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Pullback in US stocks could be opportunity to add 'structural long-term winners', say Bank of Singapore analysts

Felicia Tan
Felicia Tan6/12/2020 05:17 PM GMT+08  • 3 min read
Pullback in US stocks could be opportunity to add 'structural long-term winners', say Bank of Singapore analysts
Bank of Singapore analysts Eli Lee and Conrad Tan believe the halt in the US stock rally on Friday could be part of a bigger pullback.
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SINGAPORE (June 12): Bank of Singapore analysts Eli Lee and Conrad Tan believe the halt in the US stock rally on Friday could be part of a bigger pullback.


See: US stocks tumble most in 12 weeks, S&P 500 posts worst loss since March

Corrections above 10% occur frequently enough, and investors could take time to re-look at valuations to evolving market risks, they say in a Friday report.

“This pullback so far is characterized by a sharp reversal of the rotation into Cyclical and Value, which has been in place over the last couple of weeks, but we see the Cyclical/Value rotation re-asserting itself if the economic recovery does pan out over the medium to long term as anticipated,” say the analysts.

Notably, Lee and Tan see the pullback as an opportunity to add “structural long-term winners” on attractive valuations.

Cyclicals and value stocks with resilient balance sheets will, over the long term, benefit from the economic recovery, they say.

“In the near term, we do not see systemic selling to be a serious concern for equities as yet,” they say, noting that the market does not appear to be underhedged at this point.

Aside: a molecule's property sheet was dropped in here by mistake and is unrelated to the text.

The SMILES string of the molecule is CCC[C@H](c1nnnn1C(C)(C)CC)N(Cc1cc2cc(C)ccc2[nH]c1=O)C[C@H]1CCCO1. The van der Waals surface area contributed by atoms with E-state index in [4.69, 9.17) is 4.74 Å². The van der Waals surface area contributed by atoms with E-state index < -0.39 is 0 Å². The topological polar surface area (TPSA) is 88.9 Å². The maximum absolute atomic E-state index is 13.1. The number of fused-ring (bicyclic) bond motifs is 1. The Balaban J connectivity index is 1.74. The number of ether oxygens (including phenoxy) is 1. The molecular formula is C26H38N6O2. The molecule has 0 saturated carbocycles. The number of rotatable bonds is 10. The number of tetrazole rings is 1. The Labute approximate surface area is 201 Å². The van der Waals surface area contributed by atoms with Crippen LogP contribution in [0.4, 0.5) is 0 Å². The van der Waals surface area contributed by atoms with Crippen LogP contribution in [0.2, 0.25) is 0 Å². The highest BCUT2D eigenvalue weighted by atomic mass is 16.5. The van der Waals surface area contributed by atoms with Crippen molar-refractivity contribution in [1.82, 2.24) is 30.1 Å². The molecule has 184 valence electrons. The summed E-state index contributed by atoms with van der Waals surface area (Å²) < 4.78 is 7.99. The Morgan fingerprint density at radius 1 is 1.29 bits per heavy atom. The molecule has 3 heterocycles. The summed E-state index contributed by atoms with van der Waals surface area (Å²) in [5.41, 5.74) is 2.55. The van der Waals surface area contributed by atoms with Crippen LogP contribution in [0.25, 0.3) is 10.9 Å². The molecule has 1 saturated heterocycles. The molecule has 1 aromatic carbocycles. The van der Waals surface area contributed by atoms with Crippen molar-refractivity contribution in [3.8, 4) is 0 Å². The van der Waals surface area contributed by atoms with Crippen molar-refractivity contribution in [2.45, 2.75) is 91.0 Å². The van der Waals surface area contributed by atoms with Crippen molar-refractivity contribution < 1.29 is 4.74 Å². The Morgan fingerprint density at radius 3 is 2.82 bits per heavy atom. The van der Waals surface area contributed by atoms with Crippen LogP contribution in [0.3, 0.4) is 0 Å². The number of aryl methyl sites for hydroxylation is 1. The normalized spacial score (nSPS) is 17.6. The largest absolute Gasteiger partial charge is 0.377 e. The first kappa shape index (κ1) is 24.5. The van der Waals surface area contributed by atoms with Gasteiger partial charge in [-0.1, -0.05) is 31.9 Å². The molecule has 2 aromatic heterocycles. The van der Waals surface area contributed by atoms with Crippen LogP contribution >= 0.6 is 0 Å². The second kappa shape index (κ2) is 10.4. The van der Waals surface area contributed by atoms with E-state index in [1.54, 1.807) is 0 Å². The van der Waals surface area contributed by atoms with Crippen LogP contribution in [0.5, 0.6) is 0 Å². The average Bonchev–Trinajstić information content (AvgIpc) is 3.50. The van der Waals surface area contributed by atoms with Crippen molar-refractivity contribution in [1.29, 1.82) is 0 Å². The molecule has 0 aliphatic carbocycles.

“Only if the correction deepens further significantly, would we see systemic selling triggered at funds employing strategies such as CTA and risk parity,” they add.

The recent spike in Covid-19 cases in the US has led to concerns of a second wave of infections.

See also: Virus update: Jump in Covid-19 cases sparks concern of second wave in US; Tokyo considers next stages, and Second half: second wave or second wind?

While the situation remains to be seen, Lee and Tan believe that the economy will not be as heavily impacted, should subsequent waves of infection occur, as the public and policy-makers are now more aware of the nature of the virus. Therefore, full shutdowns, as seen in the earlier parts of the year, are unlikely, they say.

Lee and Tan also believe that the equity market is unlikely to bottom out to the levels in March, which reflected greater levels of uncertainties.

“[The market free fall] includes the real risk of a greater financial blow-up stemming from the tremendous liquidity pressures at that time, which is now mostly diminished,” say the analysts.

See also: Keeping watch on STI stocks as the market recovers from Black Monday, STI goes into free fall as Singapore announces travel bans on March 23, and Making sense of Black Monday 2020: Here is what matters

Lee and Tan say that the search for yield is expected to be a powerful market driver in this environment. As such, they have an “overweight” position within their asset allocation strategy on Emerging Market High Yield bonds.

“As valuations become more attractive alongside this sell-off, we will look to add exposure to selective attractive opportunities in this space,” they conclude.

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